However, if you have an existing mortgage or other debt against your home, you must use the funds to pay off those debts first.
You may live outside the home, including a nursing home, for up to 12 months before the loan comes due. The reverse mortgage could affect Medicaid eligibility but does not affect Medicare or Social Security benefits.
How about a home equity loan? There isn’t a requirement to live in the home, and there is plenty of flexibility in paying the loan back. But beware that the inability to make payments could force foreclosure. And, in today’s rising rate environment, your payment could rise.
Life insurance that includes a long-term care benefit could provide needed cash, while policies with an “accelerated death benefit” provide tax-free cash advances while you are still alive.
The advance is subtracted from the amount your beneficiaries will receive when you pass away.
Are you familiar with a life settlement? A life settlement is the sale of a current life insurance policy to a third party. It’s usually available for those 70 and older.
Although the proceeds are taxable, you could raise cash by selling your policy. The proceeds may be used as you wish, including long-term care.
You may also tap existing assets. Health Savings Accounts can be used to pay qualified medical expenses without incurring a tax liability. Depending on your age, you may take tax-free withdrawals to pay long-term care premiums.
If you have a Roth IRA, you could pay long-term care costs or premiums without paying taxes.
You may invest in a long-term care annuity. You will pay a lump sum of money and receive a set amount of income, paid regularly, for the rest of your life. Long-term care annuities offer special provisions to help pay for long-term care expenses.
The need to access or finance long-term care is an unpleasant prospect most of us would rather not think about. But avoidance is not a strategy.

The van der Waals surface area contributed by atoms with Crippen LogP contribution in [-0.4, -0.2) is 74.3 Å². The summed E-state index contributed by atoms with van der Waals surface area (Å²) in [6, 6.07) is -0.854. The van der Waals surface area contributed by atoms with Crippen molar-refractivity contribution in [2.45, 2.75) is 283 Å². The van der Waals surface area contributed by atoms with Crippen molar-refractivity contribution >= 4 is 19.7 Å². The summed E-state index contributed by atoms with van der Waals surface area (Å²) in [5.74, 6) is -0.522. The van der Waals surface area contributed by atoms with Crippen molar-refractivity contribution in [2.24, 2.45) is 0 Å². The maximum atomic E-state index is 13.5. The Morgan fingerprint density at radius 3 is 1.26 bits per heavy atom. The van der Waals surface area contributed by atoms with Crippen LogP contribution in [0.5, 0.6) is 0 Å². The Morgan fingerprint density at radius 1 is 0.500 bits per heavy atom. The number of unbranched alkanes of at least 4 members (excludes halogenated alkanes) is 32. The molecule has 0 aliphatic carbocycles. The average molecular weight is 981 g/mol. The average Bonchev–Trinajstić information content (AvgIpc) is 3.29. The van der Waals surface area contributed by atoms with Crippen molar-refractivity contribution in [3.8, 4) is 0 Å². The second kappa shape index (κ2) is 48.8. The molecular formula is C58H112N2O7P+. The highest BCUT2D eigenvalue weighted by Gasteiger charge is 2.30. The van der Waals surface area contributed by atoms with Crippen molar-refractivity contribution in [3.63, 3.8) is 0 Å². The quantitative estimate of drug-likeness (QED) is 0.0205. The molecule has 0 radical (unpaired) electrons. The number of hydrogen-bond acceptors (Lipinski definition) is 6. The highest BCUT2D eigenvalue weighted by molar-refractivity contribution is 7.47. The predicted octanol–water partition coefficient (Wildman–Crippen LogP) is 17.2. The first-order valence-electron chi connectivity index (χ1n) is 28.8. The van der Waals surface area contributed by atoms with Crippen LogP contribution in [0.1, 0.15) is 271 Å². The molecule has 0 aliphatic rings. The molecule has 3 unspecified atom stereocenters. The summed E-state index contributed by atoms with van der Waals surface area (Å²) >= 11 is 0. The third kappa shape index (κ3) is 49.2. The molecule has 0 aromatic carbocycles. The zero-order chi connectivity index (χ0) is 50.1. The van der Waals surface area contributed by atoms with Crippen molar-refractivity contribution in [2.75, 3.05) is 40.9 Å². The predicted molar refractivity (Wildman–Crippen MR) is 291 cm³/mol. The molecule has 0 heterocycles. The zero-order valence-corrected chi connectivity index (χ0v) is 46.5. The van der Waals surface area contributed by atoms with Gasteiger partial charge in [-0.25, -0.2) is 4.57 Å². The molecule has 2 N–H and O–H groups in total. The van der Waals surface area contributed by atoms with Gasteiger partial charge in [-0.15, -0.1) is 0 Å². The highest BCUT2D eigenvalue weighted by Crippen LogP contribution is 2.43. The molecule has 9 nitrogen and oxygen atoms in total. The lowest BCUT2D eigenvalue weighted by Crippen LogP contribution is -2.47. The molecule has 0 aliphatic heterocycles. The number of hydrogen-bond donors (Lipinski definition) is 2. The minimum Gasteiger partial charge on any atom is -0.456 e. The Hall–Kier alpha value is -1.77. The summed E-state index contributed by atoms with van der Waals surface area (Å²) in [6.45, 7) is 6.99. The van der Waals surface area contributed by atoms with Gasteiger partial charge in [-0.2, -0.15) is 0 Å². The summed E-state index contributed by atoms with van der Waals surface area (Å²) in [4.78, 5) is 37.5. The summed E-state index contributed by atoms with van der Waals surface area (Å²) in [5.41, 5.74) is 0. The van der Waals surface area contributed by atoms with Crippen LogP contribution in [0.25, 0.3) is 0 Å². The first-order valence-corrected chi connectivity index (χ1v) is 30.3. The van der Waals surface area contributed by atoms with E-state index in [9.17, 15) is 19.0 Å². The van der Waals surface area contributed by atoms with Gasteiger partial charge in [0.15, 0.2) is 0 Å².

Be proactive. Be aware of your options. Plan early. As always, we are happy to answer any of your questions or get you pointed in the right direction.
Storm clouds in September give way to a sunnier October
For reasons that are not fully understood, September has historically been the worst month for stocks, according to the average S&P 500 return for each month (St. Louis Federal Reserve dating back to 1970).
During September, the Dow shed 8.8% and the S&P 500 Index gave up nearly 10% (MarketWatch). Historically, stocks turnaround in October, and the remainder of the year is favorable for investors. So far, markets have not deviated from the pattern.
Table 1: Key Index Returns
|MTD %||YTD %|
|Dow Jones Industrial Average||14.0||-9.9|
|S&P 500 Index||8.0||-18.8|
|Russell 2000 Index||10.9||-17.8|
|MSCI World ex-USA*||5.4||-24.1|
|MSCI Emerging Markets*||-3.2||-31.2|
|Bloomberg US Agg Bond TR USD||-1.3||-15.7|
Source: Wall Street Journal, MSCI.com, Yahoo Finance, Bloomberg
MTD returns: September 30, 2022—October 31, 2022
YTD returns: December 31, 2021—October 31, 2022
*In US dollars
What led to the rebound in October, a rebound that fueled the best monthly rise in the Dow since 1976, according to Barron’s?
Bear market rallies are not uncommon. Following the steep decline in September, it’s not unusual for overly negative sentiment and oversold conditions to lead to a bounce, as we saw in June and into August.